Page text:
"Fear of the dark, Fear of the dark,
I have a constant fear that something's always near..."
- Iron Maiden
Are you afraid of the dark? If so you are gonna love-hate Lights Out, the latest come-outta-nowhere horror masterpiece opening this week at the Whistler Village 8. Made for just $5 million, this one perfectly capitalizes on perhaps the most basic of all human fears — the terror of those things that go bump in the night.
But first a little backstory, in 2014 Swedish filmmaker David F. Sandberg made a three-minute short film about a woman haunted by an apparition that appears, lurks, and can only exist in the shadows. The film went viral and Sandberg impressed producers Lawrence Grey and contemporary horror kingpin James Wan (Saw, The Conjuring) enough that they green-lit a full-length feature.
And along with scriptwriter Eric Heisserer (who wrote Final Destination 5 a.k.a.: the best of all the Final Destinations), Sandberg doesn't disappoint. Lights Out is what horror is supposed to feel like: palm sweating, spine tingling, edge-of-seat fear. Aussie stunner Teresa Palmer (The Grudge 2, the Point Break remake) stars as a young woman who returns home to protect her younger brother from their somewhat deranged mother (Maria Bello) and her imaginary friend.
And that's all you need to know other than the fact that Lights Out clocks in at a lean, mean 81 minutes and is superbly acted by all involved. This one is fun but it never dips fully into campy cheese and the characters ring true enough to evoke empathy even when they're against each other. Which only makes things all the more pants-shittingly freaky when the lights go out. Sandberg is a fine director who doesn't spoon-feed his audience anything and Lights Out is the best horror flick since It Follows, but way scarier. See it in a dark theatre and get ready to lose your shit.
Also opening, Star Trek Beyond might be the best Trek reboot yet at mixing the wry humour and fun of the original TV series with the necessary action/explosion/darkness required for contemporary blockbusterism.
Justin Lin (of Fast and Furious fame) steps in as director (now that J.J. Abrams has jumped universes over to the Star Wars franchise) and pulls off the strongest Star Trek story since The Next Generation crew had to go rescue Spock from another round of botched Romulan negotiations.
In all seriousness, Beyond is really quite good and a lot of that hinges on scriptwriters Simon Pegg and Doug Jung inserting more humour to the dialogue, some Beastie Boys into the soundtrack, and a semi-brilliant move to keep things fresh: Kirk and the crew abandon the Enterprise. Forcing the classic characters to take their workplace dynamics down to a foreign planet to rescue Uhura (Zoe Saldana) from a creepy alien played by the always incredible Idris Elba. It gives everyone enough space to let the characters breathe. There's also a new kick-ass character, the aforementioned Beastie Boys song (they kinda save the day!), and some pretty exciting action to boot. Good work Justin Lin and rest-in-peace Anton Yelchin.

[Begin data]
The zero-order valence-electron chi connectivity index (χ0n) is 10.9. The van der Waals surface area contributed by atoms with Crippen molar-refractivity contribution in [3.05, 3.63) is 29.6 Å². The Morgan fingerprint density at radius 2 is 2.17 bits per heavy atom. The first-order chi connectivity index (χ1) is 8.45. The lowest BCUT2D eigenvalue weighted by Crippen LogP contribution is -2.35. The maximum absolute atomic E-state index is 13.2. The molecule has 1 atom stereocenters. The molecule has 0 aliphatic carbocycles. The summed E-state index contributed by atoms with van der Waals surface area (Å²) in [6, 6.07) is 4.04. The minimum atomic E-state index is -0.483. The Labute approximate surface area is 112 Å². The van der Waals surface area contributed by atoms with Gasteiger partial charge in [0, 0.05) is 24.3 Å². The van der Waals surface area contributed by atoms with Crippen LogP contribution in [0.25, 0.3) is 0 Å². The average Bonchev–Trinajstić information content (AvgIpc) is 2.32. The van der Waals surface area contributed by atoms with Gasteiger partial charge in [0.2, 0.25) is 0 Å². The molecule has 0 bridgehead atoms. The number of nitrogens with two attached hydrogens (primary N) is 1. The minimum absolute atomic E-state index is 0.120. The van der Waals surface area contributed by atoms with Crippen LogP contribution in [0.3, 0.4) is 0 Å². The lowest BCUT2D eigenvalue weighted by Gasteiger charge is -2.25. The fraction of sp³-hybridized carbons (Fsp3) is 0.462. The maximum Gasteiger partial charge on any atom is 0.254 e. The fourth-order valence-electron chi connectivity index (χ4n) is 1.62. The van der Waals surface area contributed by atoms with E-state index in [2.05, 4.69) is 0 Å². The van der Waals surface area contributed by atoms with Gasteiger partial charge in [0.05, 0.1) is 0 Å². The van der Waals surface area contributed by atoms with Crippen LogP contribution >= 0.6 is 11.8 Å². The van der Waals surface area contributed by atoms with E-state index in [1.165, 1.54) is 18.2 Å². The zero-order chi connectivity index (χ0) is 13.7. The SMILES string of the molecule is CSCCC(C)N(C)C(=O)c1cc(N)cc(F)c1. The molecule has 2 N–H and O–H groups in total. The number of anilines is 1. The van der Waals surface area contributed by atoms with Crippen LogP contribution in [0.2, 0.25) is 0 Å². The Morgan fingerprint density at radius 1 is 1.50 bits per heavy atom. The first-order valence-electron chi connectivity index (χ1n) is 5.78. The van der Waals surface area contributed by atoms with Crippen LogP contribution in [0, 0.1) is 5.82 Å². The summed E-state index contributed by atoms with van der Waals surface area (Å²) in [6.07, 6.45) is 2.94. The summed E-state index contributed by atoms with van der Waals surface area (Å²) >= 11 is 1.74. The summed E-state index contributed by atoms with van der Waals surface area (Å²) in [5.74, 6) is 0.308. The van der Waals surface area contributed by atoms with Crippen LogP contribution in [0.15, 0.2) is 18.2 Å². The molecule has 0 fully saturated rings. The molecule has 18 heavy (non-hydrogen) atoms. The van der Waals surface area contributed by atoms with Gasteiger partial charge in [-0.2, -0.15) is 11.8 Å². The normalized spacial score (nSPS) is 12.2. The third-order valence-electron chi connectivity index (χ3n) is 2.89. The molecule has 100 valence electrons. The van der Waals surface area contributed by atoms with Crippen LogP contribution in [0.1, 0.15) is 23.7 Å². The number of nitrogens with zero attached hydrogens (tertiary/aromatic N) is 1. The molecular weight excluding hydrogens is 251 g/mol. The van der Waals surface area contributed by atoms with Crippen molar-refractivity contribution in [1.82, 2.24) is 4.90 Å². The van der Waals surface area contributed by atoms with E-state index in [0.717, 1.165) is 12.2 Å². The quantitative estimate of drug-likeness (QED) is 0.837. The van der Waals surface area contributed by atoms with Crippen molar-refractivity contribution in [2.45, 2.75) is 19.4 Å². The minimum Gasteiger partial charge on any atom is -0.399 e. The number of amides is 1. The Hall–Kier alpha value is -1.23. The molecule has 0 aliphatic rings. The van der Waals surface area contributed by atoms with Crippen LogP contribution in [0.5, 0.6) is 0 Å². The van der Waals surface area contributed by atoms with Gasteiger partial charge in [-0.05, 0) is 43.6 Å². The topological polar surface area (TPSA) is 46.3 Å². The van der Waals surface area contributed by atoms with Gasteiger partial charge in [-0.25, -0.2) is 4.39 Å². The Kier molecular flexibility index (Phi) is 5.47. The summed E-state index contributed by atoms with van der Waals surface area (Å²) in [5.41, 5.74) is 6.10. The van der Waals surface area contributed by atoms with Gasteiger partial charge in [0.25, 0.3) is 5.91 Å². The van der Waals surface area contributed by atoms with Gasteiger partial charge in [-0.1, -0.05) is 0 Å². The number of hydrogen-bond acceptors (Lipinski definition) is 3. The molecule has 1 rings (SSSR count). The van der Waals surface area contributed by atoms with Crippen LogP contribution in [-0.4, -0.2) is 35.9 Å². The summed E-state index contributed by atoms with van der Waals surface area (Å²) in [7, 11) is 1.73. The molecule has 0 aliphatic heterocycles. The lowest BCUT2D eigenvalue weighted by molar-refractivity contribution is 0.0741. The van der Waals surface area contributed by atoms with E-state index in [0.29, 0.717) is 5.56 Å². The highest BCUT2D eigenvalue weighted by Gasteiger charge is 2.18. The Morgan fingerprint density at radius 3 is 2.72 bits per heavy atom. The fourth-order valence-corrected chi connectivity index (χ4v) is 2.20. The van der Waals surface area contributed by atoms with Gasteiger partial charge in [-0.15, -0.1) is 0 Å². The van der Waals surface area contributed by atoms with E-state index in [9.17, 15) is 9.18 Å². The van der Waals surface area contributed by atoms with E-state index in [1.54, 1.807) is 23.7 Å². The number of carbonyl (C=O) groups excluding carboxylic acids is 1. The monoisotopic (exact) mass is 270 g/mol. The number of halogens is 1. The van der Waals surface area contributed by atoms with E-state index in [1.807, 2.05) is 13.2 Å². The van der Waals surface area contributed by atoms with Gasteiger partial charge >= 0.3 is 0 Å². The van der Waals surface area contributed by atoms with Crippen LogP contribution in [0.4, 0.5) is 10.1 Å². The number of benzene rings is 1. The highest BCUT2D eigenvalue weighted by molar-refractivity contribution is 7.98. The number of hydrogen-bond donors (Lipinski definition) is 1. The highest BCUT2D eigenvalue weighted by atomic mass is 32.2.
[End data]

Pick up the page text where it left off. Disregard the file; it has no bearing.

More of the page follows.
For the kids (and for the umpteenth time) Ice Age: Collision Course crams contemporary gags into a prehistoric world full of talking animals that we all wish would just roll over and go extinct. After 15 years, four feature films, four short films, and two TV specials it's safe to say there is nothing new to be found here. This one ought to be almost as much fun as oral herpes at a lemonade stand.
But the Download of the Week is a doozy. 10 Cloverfield Lane could also be considered the best horror movie since It Follows, except it's not a horror movie. Except it kinda is, as well as a being a psychological science-fiction thriller. Basically, it's a mindf*ck, in the best way possible.
Produced by Abrams (that guy is everywhere), this one stars chameleon actress Mary Elizabeth Winstead (Scott Pilgrim vs The World, Final Destination 3) as a young woman who gets in a car accident and wakes up in an underground bunker with a doomsday fanatic (John Goodman) explaining that there's been "an attack" and everyone above ground is dead. But are they? 10 Cloverfield Lane is not a sequel to Abrams' original found-footage Cloverfield flick but it certainly opens the doors to expand that universe.
And I really hope they do; this is the best thing on iTunes this week. Watch it with the lights out.
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